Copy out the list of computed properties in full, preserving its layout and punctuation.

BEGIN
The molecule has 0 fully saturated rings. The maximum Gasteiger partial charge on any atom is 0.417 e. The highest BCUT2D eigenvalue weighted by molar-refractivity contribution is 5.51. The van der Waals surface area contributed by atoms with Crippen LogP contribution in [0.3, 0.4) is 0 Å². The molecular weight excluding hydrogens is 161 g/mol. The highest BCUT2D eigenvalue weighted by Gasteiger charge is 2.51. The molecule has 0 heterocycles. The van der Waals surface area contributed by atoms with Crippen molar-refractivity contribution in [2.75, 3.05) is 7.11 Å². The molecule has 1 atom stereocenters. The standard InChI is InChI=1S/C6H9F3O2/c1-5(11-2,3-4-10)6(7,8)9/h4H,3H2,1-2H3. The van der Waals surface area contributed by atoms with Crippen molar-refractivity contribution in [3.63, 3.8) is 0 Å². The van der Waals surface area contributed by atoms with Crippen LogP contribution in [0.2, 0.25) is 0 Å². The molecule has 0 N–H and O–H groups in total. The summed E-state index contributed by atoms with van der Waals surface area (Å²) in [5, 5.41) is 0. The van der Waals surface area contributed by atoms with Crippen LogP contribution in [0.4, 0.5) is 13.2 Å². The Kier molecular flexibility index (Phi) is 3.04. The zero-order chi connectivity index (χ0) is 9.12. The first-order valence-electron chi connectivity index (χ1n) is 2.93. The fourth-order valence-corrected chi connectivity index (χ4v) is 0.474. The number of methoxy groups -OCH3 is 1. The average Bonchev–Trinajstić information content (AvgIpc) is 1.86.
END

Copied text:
The molecule has 0 fully saturated rings. The maximum Gasteiger partial charge on any atom is 0.417 e. The highest BCUT2D eigenvalue weighted by molar-refractivity contribution is 5.51. The van der Waals surface area contributed by atoms with Crippen LogP contribution in [0.3, 0.4) is 0 Å². The molecular weight excluding hydrogens is 161 g/mol. The highest BCUT2D eigenvalue weighted by Gasteiger charge is 2.51. The molecule has 0 heterocycles. The van der Waals surface area contributed by atoms with Crippen molar-refractivity contribution in [2.75, 3.05) is 7.11 Å². The molecule has 1 atom stereocenters. The standard InChI is InChI=1S/C6H9F3O2/c1-5(11-2,3-4-10)6(7,8)9/h4H,3H2,1-2H3. The van der Waals surface area contributed by atoms with Crippen molar-refractivity contribution in [3.63, 3.8) is 0 Å². The van der Waals surface area contributed by atoms with Crippen LogP contribution in [0.2, 0.25) is 0 Å². The molecule has 0 N–H and O–H groups in total. The summed E-state index contributed by atoms with van der Waals surface area (Å²) in [5, 5.41) is 0. The van der Waals surface area contributed by atoms with Crippen LogP contribution in [0.4, 0.5) is 13.2 Å². The Kier molecular flexibility index (Phi) is 3.04. The zero-order chi connectivity index (χ0) is 9.12. The first-order valence-electron chi connectivity index (χ1n) is 2.93. The fourth-order valence-corrected chi connectivity index (χ4v) is 0.474. The number of methoxy groups -OCH3 is 1. The average Bonchev–Trinajstić information content (AvgIpc) is 1.86.